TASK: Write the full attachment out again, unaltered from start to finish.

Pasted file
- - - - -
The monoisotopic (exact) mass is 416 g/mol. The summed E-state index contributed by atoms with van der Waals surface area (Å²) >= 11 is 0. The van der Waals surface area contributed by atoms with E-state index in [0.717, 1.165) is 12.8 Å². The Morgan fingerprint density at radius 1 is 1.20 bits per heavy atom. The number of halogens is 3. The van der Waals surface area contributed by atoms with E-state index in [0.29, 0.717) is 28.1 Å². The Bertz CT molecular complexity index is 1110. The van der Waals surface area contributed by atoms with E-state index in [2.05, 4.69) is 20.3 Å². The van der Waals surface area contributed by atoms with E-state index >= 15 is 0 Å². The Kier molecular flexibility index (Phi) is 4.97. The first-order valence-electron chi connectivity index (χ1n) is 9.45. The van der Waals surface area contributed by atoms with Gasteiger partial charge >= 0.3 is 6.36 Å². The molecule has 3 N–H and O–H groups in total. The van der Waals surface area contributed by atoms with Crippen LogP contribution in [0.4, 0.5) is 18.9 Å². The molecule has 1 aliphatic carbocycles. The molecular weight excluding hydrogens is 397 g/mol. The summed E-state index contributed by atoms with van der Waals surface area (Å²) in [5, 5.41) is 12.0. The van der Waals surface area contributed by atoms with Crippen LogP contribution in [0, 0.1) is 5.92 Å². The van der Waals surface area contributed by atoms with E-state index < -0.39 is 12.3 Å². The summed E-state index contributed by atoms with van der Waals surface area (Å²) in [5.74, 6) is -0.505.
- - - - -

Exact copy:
The monoisotopic (exact) mass is 416 g/mol. The summed E-state index contributed by atoms with van der Waals surface area (Å²) >= 11 is 0. The van der Waals surface area contributed by atoms with E-state index in [0.717, 1.165) is 12.8 Å². The Morgan fingerprint density at radius 1 is 1.20 bits per heavy atom. The number of halogens is 3. The van der Waals surface area contributed by atoms with E-state index in [0.29, 0.717) is 28.1 Å². The Bertz CT molecular complexity index is 1110. The van der Waals surface area contributed by atoms with E-state index in [2.05, 4.69) is 20.3 Å². The van der Waals surface area contributed by atoms with E-state index >= 15 is 0 Å². The Kier molecular flexibility index (Phi) is 4.97. The first-order valence-electron chi connectivity index (χ1n) is 9.45. The van der Waals surface area contributed by atoms with Gasteiger partial charge >= 0.3 is 6.36 Å². The molecule has 3 N–H and O–H groups in total. The van der Waals surface area contributed by atoms with Crippen LogP contribution in [0.4, 0.5) is 18.9 Å². The molecule has 1 aliphatic carbocycles. The molecular weight excluding hydrogens is 397 g/mol. The summed E-state index contributed by atoms with van der Waals surface area (Å²) in [5, 5.41) is 12.0. The van der Waals surface area contributed by atoms with Crippen LogP contribution in [0, 0.1) is 5.92 Å². The van der Waals surface area contributed by atoms with E-state index < -0.39 is 12.3 Å². The summed E-state index contributed by atoms with van der Waals surface area (Å²) in [5.74, 6) is -0.505.